a researcher’s insight – dr jake shortt
Dr Jake Shortt views haematology and blood cancers as one of the most complex aspects of medicine. He enjoys the intellectual challenge of researching blood cancers and likes to question established dogmas and ‘think outside of the square’.
During Dr Shortt’s PhD project, he was using a solvent, N-methyl-2-pyrrolidone (NMP), to administer drugs to myeloma mice. Unlike previous researchers, he noticed the control group of myeloma mice that were just receiving NMP had a positive response and that this correlated with activation of their immune system. With more detailed understanding of how NMP and drugs with similar structures work, these significant finding were rapidly translated into a human clinical trial.
As Dr Shortt explains, there has been a spectacular acceleration in the methods and effectiveness of diagnosing, dissecting and treating cancer. We have made amazing progress in blood cancers in particular over the last ten years, with big improvements in patient outcomes. It is a very exciting time and there are numerous approaches that can be explored. One of the biggest limitations is funding.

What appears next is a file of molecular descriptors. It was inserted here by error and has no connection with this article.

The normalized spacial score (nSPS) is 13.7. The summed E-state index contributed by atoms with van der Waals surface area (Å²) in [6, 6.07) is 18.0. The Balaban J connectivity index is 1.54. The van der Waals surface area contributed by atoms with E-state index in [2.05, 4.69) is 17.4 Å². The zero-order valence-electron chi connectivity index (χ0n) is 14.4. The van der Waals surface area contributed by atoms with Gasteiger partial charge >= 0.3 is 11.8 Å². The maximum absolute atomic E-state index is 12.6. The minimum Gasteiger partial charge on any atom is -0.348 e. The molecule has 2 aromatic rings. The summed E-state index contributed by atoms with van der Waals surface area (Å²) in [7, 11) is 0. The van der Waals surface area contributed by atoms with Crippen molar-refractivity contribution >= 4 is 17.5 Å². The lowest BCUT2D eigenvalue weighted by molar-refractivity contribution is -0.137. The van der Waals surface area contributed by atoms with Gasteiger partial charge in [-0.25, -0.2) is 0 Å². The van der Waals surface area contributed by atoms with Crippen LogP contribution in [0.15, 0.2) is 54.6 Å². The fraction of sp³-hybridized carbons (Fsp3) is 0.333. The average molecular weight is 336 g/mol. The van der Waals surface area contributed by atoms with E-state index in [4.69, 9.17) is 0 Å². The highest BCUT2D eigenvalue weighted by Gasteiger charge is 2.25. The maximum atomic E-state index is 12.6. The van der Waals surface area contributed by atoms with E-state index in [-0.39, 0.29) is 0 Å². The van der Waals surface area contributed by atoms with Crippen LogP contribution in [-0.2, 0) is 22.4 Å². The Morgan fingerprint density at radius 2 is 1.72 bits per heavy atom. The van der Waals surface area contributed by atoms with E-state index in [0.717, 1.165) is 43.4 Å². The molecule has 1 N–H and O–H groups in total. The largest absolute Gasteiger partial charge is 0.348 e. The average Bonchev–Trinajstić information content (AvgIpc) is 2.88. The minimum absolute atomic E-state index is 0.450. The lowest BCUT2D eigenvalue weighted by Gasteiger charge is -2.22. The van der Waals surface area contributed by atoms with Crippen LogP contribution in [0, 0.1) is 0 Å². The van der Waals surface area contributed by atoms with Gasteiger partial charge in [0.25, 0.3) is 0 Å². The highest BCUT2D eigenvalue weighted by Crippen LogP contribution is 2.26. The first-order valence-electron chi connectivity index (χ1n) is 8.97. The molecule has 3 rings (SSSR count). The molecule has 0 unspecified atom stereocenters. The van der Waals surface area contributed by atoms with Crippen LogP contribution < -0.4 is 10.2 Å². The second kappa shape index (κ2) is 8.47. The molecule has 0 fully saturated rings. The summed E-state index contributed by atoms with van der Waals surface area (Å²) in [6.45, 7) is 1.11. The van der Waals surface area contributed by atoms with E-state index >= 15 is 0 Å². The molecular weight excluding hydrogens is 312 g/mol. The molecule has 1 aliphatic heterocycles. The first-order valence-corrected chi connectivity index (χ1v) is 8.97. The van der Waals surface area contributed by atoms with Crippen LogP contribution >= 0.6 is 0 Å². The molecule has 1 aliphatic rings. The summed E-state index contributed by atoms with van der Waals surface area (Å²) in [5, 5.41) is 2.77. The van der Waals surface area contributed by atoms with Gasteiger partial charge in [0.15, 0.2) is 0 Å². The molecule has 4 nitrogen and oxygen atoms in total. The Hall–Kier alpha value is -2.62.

Dr Jake Shortt is a Consultant Haematologist at Monash Health and a Senior Research Fellow at the Peter MacCallum Cancer Centre where he works in the Gene Regulation Laboratory. After graduating top of his medical class in New Zealand in 1999, he moved to Australia and undertook advanced training in haematology at the Alfred Hospital, gaining joint Fellowship in the Royal Australasian College of Physicians and Royal College of Pathologists of Australasia in 2008. He then completed a PhD in cancer therapeutics at the Peter MacCallum Cancer Centre, studying how targeted therapies can kill lymphoma and myeloma cells. Since his PhD, Dr Shortt has been treating patients at Monash Health, while continuing his research efforts seeking out new targets in haematological cancers. Together with the Victorian Cancer Agency, the Snowdome Foundation is delighted to support Dr Shortt’s research through the Eva and Les Erdi / Snowdome Foundation Fellowship for New Targets in Haematological Malignancies.